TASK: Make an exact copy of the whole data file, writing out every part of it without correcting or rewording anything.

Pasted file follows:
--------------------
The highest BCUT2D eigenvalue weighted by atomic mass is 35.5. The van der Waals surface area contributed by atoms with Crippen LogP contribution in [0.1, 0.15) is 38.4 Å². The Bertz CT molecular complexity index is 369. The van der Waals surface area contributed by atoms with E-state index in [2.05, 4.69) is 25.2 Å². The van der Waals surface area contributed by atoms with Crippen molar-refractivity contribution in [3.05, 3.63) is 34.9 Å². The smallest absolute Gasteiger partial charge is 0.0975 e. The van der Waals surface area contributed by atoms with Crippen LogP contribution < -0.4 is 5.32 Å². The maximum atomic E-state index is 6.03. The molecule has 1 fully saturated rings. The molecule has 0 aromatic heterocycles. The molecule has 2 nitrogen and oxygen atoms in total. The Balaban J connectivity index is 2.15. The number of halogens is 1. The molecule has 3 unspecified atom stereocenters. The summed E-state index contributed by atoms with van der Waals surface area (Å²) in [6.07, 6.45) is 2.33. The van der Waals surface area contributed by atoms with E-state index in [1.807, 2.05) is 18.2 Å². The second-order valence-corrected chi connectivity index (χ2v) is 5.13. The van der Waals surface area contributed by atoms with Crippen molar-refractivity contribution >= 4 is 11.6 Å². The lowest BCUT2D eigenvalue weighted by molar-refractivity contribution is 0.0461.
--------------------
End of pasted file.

The highest BCUT2D eigenvalue weighted by atomic mass is 35.5. The van der Waals surface area contributed by atoms with Crippen LogP contribution in [0.1, 0.15) is 38.4 Å². The Bertz CT molecular complexity index is 369. The van der Waals surface area contributed by atoms with E-state index in [2.05, 4.69) is 25.2 Å². The van der Waals surface area contributed by atoms with Crippen molar-refractivity contribution in [3.05, 3.63) is 34.9 Å². The smallest absolute Gasteiger partial charge is 0.0975 e. The van der Waals surface area contributed by atoms with Crippen LogP contribution < -0.4 is 5.32 Å². The maximum atomic E-state index is 6.03. The molecule has 1 fully saturated rings. The molecule has 0 aromatic heterocycles. The molecule has 2 nitrogen and oxygen atoms in total. The Balaban J connectivity index is 2.15. The number of halogens is 1. The molecule has 3 unspecified atom stereocenters. The summed E-state index contributed by atoms with van der Waals surface area (Å²) in [6.07, 6.45) is 2.33. The van der Waals surface area contributed by atoms with E-state index in [1.807, 2.05) is 18.2 Å². The second-order valence-corrected chi connectivity index (χ2v) is 5.13. The van der Waals surface area contributed by atoms with Crippen molar-refractivity contribution >= 4 is 11.6 Å². The lowest BCUT2D eigenvalue weighted by molar-refractivity contribution is 0.0461.